GIGABYTE is attacking the NUC sized form factor with seemingly every idea on the market.  This is a good thing in a market that loves innovation.  We have seen the original BRIX, BRIX 2 updated with newer processors, and Ganesh published part one of this BRIX Pro review earlier this week, part two coming shortly.  So while I am not at CES, I have been monitoring the airwaves for information and one of the units that stood out is the BRIX MAX, a Haswell based BRIX running Android aimed at being a NAS Server for the home.

Image courtesy of PC Perspective

The BRIX MAX is a large BRIX, with space adjustable for four 2.5” drives.  Colin from GIGABYTE stated that the BRIX can enable four 1TB drives, although 2.5” drives now come in 2TB versions, so I would be interested if it can fit the larger size drives.  Reports vary on what CPUs are going to be available inside, but GIGABYTE is saying they will come equipped with IRIS Pro graphics solutions.  Interestingly enough, the chipset is also a discussion here, as in order for GIGABYTE to fit four drives in they would have to be using either SATA ports on board or a backplane to fit the drives into, similar to what some chassis do.

From other images we can see an IR receiver on the front, gigabit Ethernet and HDMI on the back, as well as a variety of USB ports.    The fact that GIGABYTE are quoting Iris Pro graphics means that the system seems overly powerful for what it needs to do, which can suggest many things: users can install another OS and use the device as a normal PC, users can use the BRIX to transcode if needed, there is scope for HTPC duties and so on.  Along with Ethernet, the unit is quoted as supporting 802.11n, although I might imagine that could be bumped up to dual band 802.11ac by the time it hits the market.

GIGABYTE is using this initial demo model at CES to gauge the reaction of media and of readers alike, and are welcome to suggestions/opinions and requirements that any AnandTech readers have.  I know Ganesh mentioned something about making the drives hot-swappable would be good, which I can see the point of!  Personally I would make sure that it is able to fit the slightly taller 2TB 2.5” drives, and RAID 5 and 6 should be standard options in my opinion.  Perhaps an eSATA with port multiplication should be here as well.  GIGABYTE would love to hear your comments!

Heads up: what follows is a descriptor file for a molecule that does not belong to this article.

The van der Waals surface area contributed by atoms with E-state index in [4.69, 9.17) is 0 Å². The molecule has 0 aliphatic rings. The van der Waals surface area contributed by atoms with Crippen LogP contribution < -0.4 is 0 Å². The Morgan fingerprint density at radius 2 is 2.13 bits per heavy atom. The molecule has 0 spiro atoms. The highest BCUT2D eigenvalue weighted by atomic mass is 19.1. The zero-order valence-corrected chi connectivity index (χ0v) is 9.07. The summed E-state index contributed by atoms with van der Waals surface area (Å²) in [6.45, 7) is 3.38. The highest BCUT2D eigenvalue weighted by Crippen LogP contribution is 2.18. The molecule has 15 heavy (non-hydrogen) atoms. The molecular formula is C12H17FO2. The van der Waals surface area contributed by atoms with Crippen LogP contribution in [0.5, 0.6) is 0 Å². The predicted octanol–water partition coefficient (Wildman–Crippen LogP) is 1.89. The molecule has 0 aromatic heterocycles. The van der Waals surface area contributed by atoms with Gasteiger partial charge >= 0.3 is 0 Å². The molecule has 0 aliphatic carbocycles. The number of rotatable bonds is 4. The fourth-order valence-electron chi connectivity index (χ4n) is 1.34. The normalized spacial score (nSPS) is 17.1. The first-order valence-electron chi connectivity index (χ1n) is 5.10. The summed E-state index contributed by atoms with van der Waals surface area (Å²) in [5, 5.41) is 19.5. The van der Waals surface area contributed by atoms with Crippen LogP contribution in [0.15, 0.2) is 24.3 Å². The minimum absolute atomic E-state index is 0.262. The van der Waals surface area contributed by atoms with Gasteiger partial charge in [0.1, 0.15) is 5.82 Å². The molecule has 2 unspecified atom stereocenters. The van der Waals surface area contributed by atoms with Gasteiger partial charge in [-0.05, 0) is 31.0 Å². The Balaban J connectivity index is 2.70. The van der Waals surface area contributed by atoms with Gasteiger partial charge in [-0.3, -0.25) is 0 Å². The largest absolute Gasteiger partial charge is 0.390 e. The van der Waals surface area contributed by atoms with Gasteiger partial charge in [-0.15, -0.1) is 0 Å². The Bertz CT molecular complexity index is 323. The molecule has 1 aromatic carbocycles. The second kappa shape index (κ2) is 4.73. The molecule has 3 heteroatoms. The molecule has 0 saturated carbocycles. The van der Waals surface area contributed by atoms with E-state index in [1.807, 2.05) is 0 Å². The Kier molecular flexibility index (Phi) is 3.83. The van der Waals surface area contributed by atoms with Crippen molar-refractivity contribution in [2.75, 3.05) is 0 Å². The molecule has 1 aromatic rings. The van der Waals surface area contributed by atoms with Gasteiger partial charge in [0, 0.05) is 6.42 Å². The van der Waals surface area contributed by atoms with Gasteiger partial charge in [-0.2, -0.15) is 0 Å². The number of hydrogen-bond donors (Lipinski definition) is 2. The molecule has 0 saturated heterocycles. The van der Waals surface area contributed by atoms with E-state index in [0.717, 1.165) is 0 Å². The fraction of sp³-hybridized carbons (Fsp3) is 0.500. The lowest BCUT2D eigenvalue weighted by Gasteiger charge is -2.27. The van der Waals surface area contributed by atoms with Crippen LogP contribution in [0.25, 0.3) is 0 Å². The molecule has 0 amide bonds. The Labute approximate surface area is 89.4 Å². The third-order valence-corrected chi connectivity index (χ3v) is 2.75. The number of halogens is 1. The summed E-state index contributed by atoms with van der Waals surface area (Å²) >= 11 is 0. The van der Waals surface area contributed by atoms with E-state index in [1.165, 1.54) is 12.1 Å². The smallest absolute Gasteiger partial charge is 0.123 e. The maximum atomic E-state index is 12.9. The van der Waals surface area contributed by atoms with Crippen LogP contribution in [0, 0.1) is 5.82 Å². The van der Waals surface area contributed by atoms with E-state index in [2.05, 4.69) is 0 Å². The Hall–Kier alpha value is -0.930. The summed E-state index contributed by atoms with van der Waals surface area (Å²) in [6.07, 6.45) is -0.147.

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  • hpascoa - Friday, January 10, 2014 - link

    They lost me at "Android". Otherwise it looks like an interesting concept. I wonder how difficult it would be to bypass Android and install another OS. Reply
  • Ktracho - Friday, January 10, 2014 - link

    I'd be tempted to use it as a NAS/my personal desktop at home. I'd consider running Windows in a VM for email, web browsing, and other light duties, which is the bulk of what I do at home, and run the NAS part under Linux, or even Windows if I were using HyperV. In any case, this would allow me to reboot Windows whenever I install software updates, without having to worry about messing up the NAS side. I currently have two separate computers for this purpose, so this would save a lot of physical space (and energy), and I have to confess I don't use my desktop PC all that much, though it's still critical enough to have it around.

    As far as HTPC, I'd prefer something that can also do gaming so I don't need both a console and a HTPC. For this purpose, I'd look for something that can run, say, some OS with integrated grapihcs for the HTPC side, and Windows in a VM with a dedicated graphics card for the gaming side. (I'm actually thinking of converting my daughter's mini-ITX box for this purpose when she goes to college.)
    Reply
  • GiggityGoo - Friday, January 10, 2014 - link

    This is almost great, almost. I've been looking for a system like this, but it's not quite there.

    Frankly, I don't understand why more OEMs don't make a HTPC/NAS hybrid. Both really need to be on 24x7 to be most useful - why buy and power 2 systems?

    However, Android??? It really needs to be available with Windows 8. Win 8 has good drive pooling/redundancy options built in, and can have media servers like WMC and Plex installed. (And a system like this could actually do transcoding without choking) Not to mention the multitude of Windows apps out there that would be useful in this kind of setup, like CrashPlan, home automation software, OwnCloud (or similar), etc.